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United States Department of Agriculture

Agricultural Research Service

Research Project: BIOLOGICALLY AND ECOLOGICALLY BASED KNOWLEDGE FOR INTEGRATED WEED MANAGEMENT SYSTEMS

Location: Global Change and Photosynthesis Research Unit

Title: Adding Biofuels to the Invasive Species Fire?

Authors
item Raghu, S - UNIV OF ILLINOIS
item Anderson, R - ILLINOIS STATE UNIV
item Daehler, C - UNIV OF HAWAII
item DAVIS, ADAM
item Wiedenmann, R - UNIV OF ARKANSAS
item Simberloff, D - UNIV OF TENNESSEE
item Mack, R - WASHINGTON STATE UNIV

Submitted to: Science
Publication Type: Peer Reviewed Journal
Publication Acceptance Date: September 5, 2006
Publication Date: September 22, 2006
Citation: Raghu, S., Anderson, R.C., Daehler, C., Davis, A.S., Wiedenmann, R.N., Simberloff, D., Mack, R.N. 2006. Adding biofuels to the invasive species fire? Science. 313:1742.

Interpretive Summary: Non-native (alien, introduced, non-indigenous) plants have served as valuable crops throughout history. Increasingly, research has been directed towards identifying new biofuel crops, including non-native species, as sources of energy. Several plant traits deemed characteristics of an ideal biomass crop are also features commonly found among invasive grasses: low energy into maintenance relative to the production of energy-rich biomass; efficient use of light, water and nutrients; C4 photosynthesis; nutrient translocation to storage organs during the non-growing season; and perennial growth. Some candidate species for biofuels, such as Miscanthus x. giganteus and Arundo donax, have many of these same traits. Introducing some plants as biofuel sources may be safe, but this assurance will only be evident following explicit agronomic and ecological risk-benefit analyses, which are already mandatory for the introduction of other potentially beneficial species. Such analyses will require agronomists and invasion biologists to collaboratively assess ecological risks prior to introducing potentially beneficial crops, or in carefully quarantined field plots, to ensure that we do not inadvertently add biofuels to the already raging invasive species fire.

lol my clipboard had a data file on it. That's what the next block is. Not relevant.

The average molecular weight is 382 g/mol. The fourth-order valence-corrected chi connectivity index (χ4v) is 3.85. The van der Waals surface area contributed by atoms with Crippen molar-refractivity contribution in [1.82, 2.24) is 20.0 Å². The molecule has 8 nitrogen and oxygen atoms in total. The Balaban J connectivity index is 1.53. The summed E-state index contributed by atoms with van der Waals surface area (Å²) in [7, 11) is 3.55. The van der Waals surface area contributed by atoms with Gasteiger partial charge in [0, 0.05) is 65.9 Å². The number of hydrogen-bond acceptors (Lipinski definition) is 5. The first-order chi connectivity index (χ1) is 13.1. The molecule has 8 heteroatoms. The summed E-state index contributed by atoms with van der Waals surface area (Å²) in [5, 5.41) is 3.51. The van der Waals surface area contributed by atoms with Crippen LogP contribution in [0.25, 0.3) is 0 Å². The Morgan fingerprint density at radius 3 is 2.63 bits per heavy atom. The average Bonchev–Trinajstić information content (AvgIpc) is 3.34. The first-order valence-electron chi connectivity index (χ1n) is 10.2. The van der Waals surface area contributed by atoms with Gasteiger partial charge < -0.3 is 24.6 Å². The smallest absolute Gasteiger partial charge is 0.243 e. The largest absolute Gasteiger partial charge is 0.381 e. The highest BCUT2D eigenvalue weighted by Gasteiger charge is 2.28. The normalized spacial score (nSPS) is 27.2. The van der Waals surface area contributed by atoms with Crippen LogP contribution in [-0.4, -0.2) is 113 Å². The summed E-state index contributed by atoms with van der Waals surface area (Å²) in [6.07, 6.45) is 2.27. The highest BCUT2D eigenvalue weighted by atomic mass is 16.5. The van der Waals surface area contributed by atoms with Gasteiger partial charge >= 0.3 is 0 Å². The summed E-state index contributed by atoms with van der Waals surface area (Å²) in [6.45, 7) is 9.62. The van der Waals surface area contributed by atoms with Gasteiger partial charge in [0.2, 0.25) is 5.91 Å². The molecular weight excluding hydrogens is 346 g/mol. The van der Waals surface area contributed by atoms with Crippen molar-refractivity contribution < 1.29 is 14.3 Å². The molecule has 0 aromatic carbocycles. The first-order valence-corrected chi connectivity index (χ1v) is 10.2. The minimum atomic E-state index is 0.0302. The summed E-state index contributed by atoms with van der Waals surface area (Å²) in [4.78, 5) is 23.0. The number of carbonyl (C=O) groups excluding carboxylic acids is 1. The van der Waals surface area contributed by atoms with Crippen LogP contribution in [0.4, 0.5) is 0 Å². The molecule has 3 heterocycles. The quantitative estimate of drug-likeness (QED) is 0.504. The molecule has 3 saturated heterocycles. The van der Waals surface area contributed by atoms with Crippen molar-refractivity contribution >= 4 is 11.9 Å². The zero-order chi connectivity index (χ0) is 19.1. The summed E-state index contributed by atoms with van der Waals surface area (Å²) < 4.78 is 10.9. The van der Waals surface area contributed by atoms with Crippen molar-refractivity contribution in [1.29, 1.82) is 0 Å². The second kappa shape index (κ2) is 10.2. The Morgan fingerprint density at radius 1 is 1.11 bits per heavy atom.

Technical Abstract: Non-native (alien, introduced, non-indigenous) plants have served as valuable crops throughout history. Increasingly, research has been directed towards identifying new biofuel crops, including non-native species, as sources of energy. Several plant traits deemed characteristics of an ideal biomass crop are also features commonly found among invasive grasses: low energy into maintenance relative to the production of energy-rich biomass; efficient use of light, water and nutrients; C4 photosynthesis; nutrient translocation to storage organs during the non-growing season; and perennial growth. Some candidate species for biofuels, such as Miscanthus x. giganteus and Arundo donax, have many of these same traits. Introducing some plants as biofuel sources may be safe, but this assurance will only be evident following explicit agronomic and ecological risk-benefit analyses, which are already mandatory for the introduction of other potentially beneficial species. Such analyses will require agronomists and invasion biologists to collaboratively assess ecological risks prior to introducing potentially beneficial crops, or in carefully quarantined field plots, to ensure that we do not inadvertently add biofuels to the already raging invasive species fire.

Last Modified: 7/28/2014
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